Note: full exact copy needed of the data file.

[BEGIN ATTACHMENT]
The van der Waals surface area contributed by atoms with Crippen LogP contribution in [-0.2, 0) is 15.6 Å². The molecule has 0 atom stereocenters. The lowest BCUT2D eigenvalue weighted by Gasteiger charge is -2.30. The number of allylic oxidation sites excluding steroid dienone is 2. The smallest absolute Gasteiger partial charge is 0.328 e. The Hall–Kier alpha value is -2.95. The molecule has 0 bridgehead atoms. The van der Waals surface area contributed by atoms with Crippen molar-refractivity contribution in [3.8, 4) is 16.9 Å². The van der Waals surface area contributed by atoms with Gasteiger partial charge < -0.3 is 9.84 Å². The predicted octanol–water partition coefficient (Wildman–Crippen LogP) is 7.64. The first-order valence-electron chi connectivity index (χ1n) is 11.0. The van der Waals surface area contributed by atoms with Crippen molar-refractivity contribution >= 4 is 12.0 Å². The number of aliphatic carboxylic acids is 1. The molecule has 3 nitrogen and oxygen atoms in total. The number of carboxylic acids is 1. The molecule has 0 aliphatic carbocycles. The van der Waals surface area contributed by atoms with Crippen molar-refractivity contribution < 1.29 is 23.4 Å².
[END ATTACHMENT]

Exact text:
The van der Waals surface area contributed by atoms with Crippen LogP contribution in [-0.2, 0) is 15.6 Å². The molecule has 0 atom stereocenters. The lowest BCUT2D eigenvalue weighted by Gasteiger charge is -2.30. The number of allylic oxidation sites excluding steroid dienone is 2. The smallest absolute Gasteiger partial charge is 0.328 e. The Hall–Kier alpha value is -2.95. The molecule has 0 bridgehead atoms. The van der Waals surface area contributed by atoms with Crippen molar-refractivity contribution in [3.8, 4) is 16.9 Å². The van der Waals surface area contributed by atoms with Gasteiger partial charge < -0.3 is 9.84 Å². The predicted octanol–water partition coefficient (Wildman–Crippen LogP) is 7.64. The first-order valence-electron chi connectivity index (χ1n) is 11.0. The van der Waals surface area contributed by atoms with Crippen molar-refractivity contribution >= 4 is 12.0 Å². The number of aliphatic carboxylic acids is 1. The molecule has 3 nitrogen and oxygen atoms in total. The number of carboxylic acids is 1. The molecule has 0 aliphatic carbocycles. The van der Waals surface area contributed by atoms with Crippen molar-refractivity contribution < 1.29 is 23.4 Å².